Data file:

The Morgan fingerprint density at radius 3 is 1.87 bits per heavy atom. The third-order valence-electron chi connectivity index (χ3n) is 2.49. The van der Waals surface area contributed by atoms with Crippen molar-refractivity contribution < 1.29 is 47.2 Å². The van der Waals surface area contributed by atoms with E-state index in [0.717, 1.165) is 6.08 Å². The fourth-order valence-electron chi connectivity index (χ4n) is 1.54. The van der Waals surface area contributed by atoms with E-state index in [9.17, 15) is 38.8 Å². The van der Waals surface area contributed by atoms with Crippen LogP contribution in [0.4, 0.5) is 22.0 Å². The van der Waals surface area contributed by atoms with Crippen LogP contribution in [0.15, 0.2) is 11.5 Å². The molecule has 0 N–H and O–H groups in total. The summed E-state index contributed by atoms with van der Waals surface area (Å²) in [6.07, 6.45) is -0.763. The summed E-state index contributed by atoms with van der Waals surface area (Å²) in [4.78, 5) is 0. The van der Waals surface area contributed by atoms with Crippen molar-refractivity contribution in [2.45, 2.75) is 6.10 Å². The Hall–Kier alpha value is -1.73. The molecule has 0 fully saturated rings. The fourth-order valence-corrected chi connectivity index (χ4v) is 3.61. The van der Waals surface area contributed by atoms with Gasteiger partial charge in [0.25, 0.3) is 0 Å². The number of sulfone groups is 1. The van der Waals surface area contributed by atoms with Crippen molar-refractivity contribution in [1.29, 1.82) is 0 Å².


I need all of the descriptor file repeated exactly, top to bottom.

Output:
The Morgan fingerprint density at radius 3 is 1.87 bits per heavy atom. The third-order valence-electron chi connectivity index (χ3n) is 2.49. The van der Waals surface area contributed by atoms with Crippen molar-refractivity contribution < 1.29 is 47.2 Å². The van der Waals surface area contributed by atoms with E-state index in [0.717, 1.165) is 6.08 Å². The fourth-order valence-electron chi connectivity index (χ4n) is 1.54. The van der Waals surface area contributed by atoms with E-state index in [9.17, 15) is 38.8 Å². The van der Waals surface area contributed by atoms with Crippen LogP contribution in [0.4, 0.5) is 22.0 Å². The van der Waals surface area contributed by atoms with Crippen LogP contribution in [0.15, 0.2) is 11.5 Å². The molecule has 0 N–H and O–H groups in total. The summed E-state index contributed by atoms with van der Waals surface area (Å²) in [6.07, 6.45) is -0.763. The summed E-state index contributed by atoms with van der Waals surface area (Å²) in [4.78, 5) is 0. The van der Waals surface area contributed by atoms with Crippen molar-refractivity contribution in [2.45, 2.75) is 6.10 Å². The Hall–Kier alpha value is -1.73. The molecule has 0 fully saturated rings. The fourth-order valence-corrected chi connectivity index (χ4v) is 3.61. The van der Waals surface area contributed by atoms with Gasteiger partial charge in [0.25, 0.3) is 0 Å². The number of sulfone groups is 1. The van der Waals surface area contributed by atoms with Crippen molar-refractivity contribution in [1.29, 1.82) is 0 Å².